Archive for July, 2011
Homer, Charlotte Mason, and the College in Ambleside (All Surprisingly Interconnected) by Dr. John Thorley
Posted in Ambleside, Classic Languages, Mason Around the World, Narration, tagged Ambleside, Charlotte Mason, Charlotte Mason and Languages, Charlotte Mason College, Greek, John Thorley on July 24, 2011 | 1 Comment »
This summer I travelled to Cambodia with a group of Maclellan Scholars from Covenant College. We partnered with Words of Life Ministries to learn about Cambodia, encourage expat missionaries, and offer our skills to help Imparting Smiles, the branch of Words of Life that reaches out to impoverished children. We flew into Phnom Penh where we met Elisabeth, Dan, and Heidi, American missionaries who live in Cambodia. Dan and Heidi are newlyweds who live at the Krache Children’s Center. We spent a week in Krache working at Orosai House (Bamboo House) and at the Children’s Center. At Orosai House we laid cement, painted, washed mildew off the house, and dug trenches. It was hot, hard, and rewarding work.
We were also blessed to spend six days working at the Children’s Center. The Center is home to about 70 kids—from an infant to young adults in their early twenties. At the Center kids are given a home, clothes, food, the opportunity to go to school, and extracurricular activities that include music, art, computer classes, and English tutoring. Students from our team spent hours doing one-on-one English tutoring as well as teaching piano, guitar, and violin. We also played with the children—on the three story high playground and in soccer, volleyball, and basketball competitions. Every day we were greeted by dozens of excited, affectionate children bearing flowers, grass crowns, and endless supplies of hugs and laughter.
I was blessed with the opportunity to teach nature study for several days while we were there. The first day I arrived to teach, all of the children were buzzing with joy and curiosity. Heidi had been hoping to teach them art, but she was unsure where to begin. She led me to one of the girls’ dormitories where the lower level was both bedroom to four girls and a classroom for all the children at the center. I had begun to dig through the supply cabinet when I heard scrapes, clunks, and Khmer whispers behind me. I turned around to see tiny children, with grins from ear to ear, bringing in heavy tables and plastic chairs. They carried in those tables every day, eager to begin class. Heidi showed me art supplies that an American team had brought: heavy watercolor paper, Blick watercolor brushes, and tube watercolors dried in trays. I could not believe my eyes! Such beautiful supplies in semi-remote Cambodia were an unexpected blessing!
My first nature study class each day was comprised of 7 first grade students. Most of them had never painted before. Heidi translated as I held up a Peacock Flower and explained about observation. (A “Peacock Flower” is a red, lily-like flower that grows on trees. One of the petals has white with red and orange stripes. The children like to eat the petals because they taste sour.) Then I passed out flowers to the students. One girl asked, “Can I eat it?” I told her that we were just going to look for now, but she could pick one to eat after class. During the one minute of observation the students gazed fascinated at their flower. The observations they shared were simple, mostly about color, as observations usually are at the beginning of first grade. Next, I taught the students about keeping their brush at a point, only using a little bit of water, and how to mix green. Each time I asked them to narrate back to me, they did so with near perfection. As the students painted, I was amazed to watch them as they studied the flower then carefully painted the details on their paper. They did phenomenal work! I could hardly believe this was the first time many of them had ever painted! The Peacock Flower is dimensional, like the lilies we usually use to conclude second grade, yet these students painted without fear and with excellence. Their perspective was amazing! Best of all, the students were excited about and proud of their work, and I loved seeing the joy on their faces.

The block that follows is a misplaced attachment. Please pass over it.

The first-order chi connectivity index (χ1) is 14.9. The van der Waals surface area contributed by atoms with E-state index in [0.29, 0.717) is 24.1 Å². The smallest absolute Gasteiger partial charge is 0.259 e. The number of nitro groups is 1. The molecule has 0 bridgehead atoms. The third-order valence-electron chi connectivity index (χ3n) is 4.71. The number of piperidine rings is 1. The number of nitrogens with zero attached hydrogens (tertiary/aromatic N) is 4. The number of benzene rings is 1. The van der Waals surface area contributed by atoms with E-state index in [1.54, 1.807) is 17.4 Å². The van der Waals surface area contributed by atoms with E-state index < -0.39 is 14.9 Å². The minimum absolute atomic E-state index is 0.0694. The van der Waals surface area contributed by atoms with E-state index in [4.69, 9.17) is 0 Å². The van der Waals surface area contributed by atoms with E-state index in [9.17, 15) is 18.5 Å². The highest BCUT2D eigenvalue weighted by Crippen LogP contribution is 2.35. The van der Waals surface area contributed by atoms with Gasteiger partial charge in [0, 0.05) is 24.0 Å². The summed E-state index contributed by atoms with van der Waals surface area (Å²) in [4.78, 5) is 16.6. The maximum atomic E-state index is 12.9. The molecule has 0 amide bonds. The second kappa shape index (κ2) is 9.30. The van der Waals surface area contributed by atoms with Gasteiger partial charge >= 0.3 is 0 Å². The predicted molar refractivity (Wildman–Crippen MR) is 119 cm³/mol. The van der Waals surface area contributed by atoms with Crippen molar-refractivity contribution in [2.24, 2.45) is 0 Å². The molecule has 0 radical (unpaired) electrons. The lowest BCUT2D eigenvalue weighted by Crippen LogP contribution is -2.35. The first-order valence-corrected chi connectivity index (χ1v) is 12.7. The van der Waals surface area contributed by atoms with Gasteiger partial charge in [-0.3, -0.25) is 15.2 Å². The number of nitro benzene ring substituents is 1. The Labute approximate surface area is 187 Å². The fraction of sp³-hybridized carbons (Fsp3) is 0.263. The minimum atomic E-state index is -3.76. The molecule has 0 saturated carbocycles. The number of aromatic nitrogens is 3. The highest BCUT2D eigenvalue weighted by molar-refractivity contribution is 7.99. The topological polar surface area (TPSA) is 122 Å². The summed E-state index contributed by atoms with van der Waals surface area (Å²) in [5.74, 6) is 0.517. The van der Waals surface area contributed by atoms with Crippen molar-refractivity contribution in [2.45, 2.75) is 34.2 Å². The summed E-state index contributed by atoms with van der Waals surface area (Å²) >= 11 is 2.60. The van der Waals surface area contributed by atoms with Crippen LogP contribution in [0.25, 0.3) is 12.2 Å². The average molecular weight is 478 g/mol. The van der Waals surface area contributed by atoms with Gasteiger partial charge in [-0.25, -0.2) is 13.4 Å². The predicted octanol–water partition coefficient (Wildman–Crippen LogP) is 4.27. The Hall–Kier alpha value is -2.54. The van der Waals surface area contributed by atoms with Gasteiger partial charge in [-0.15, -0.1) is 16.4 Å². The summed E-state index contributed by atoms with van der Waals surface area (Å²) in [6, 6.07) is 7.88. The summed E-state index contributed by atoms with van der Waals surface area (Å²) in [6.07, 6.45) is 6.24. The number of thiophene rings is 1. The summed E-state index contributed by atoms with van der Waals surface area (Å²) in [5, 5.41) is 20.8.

The next day, my first graders returned with equal exuberance. I was planning to have them paint mango leaves so that they could learn how to mix orange. I had cut the 12×12 paper into 4×4 squares in order to conserve paper. One of the little girls came in, looked at the mango leaves and paper, and started gesturing frantically. She pressed the leaf on the paper and pointed at the leaf hanging over the edge while shaking her head. I had not told them that we always paint our specimens the same size as they are in real life, but she did not like that the leaves and paper were not the same size. Smiling at her cleverness, I took her outside, and we picked smaller leaves. That day our lessons were cancelled because of a monsoon. It was too dark to see to paint, so mango leaves were postponed until the next day. Instead, we danced and laughed in the rain!
The rest of the week was a continual delight. When I asked them to narrate about observation, mixing colors, brushes, and water, they did so perfectly. My heart melted when one student read from Psalms in Khmer. I loved watching them discover the details of the flowers they saw everyday: Peacock flowers, mango leaves, bougainvillea, and zinnias. I was amazed at their observation, their awareness of perspective, and the quickness with which they caught on to dry brush techniques and mixing colors. Every day after class the students would carry their paintings around to show everyone. These students reminded me of the value and joy that comes from fostering a child’s curiosity and creativity.
© HollyAnne Dobbins 2011